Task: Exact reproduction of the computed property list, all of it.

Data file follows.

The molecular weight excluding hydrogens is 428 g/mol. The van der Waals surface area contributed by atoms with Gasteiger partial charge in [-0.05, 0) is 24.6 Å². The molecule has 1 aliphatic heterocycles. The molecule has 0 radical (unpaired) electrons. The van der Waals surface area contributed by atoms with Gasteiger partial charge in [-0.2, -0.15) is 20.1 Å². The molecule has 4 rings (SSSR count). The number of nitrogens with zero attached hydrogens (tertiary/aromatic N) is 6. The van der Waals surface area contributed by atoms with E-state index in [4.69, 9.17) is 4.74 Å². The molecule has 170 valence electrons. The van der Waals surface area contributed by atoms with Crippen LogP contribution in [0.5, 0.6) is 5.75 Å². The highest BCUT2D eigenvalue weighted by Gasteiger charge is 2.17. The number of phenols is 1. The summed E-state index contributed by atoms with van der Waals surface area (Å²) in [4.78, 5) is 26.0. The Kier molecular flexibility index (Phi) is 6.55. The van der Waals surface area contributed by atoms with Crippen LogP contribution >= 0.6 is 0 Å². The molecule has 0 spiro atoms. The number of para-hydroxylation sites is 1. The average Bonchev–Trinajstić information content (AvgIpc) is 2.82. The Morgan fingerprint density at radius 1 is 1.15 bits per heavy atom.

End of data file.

The molecular weight excluding hydrogens is 428 g/mol. The van der Waals surface area contributed by atoms with Gasteiger partial charge in [-0.05, 0) is 24.6 Å². The molecule has 1 aliphatic heterocycles. The molecule has 0 radical (unpaired) electrons. The van der Waals surface area contributed by atoms with Gasteiger partial charge in [-0.2, -0.15) is 20.1 Å². The molecule has 4 rings (SSSR count). The number of nitrogens with zero attached hydrogens (tertiary/aromatic N) is 6. The van der Waals surface area contributed by atoms with E-state index in [4.69, 9.17) is 4.74 Å². The molecule has 170 valence electrons. The van der Waals surface area contributed by atoms with Crippen LogP contribution in [0.5, 0.6) is 5.75 Å². The highest BCUT2D eigenvalue weighted by Gasteiger charge is 2.17. The number of phenols is 1. The summed E-state index contributed by atoms with van der Waals surface area (Å²) in [4.78, 5) is 26.0. The Kier molecular flexibility index (Phi) is 6.55. The van der Waals surface area contributed by atoms with Crippen LogP contribution >= 0.6 is 0 Å². The molecule has 0 spiro atoms. The number of para-hydroxylation sites is 1. The average Bonchev–Trinajstić information content (AvgIpc) is 2.82. The Morgan fingerprint density at radius 1 is 1.15 bits per heavy atom.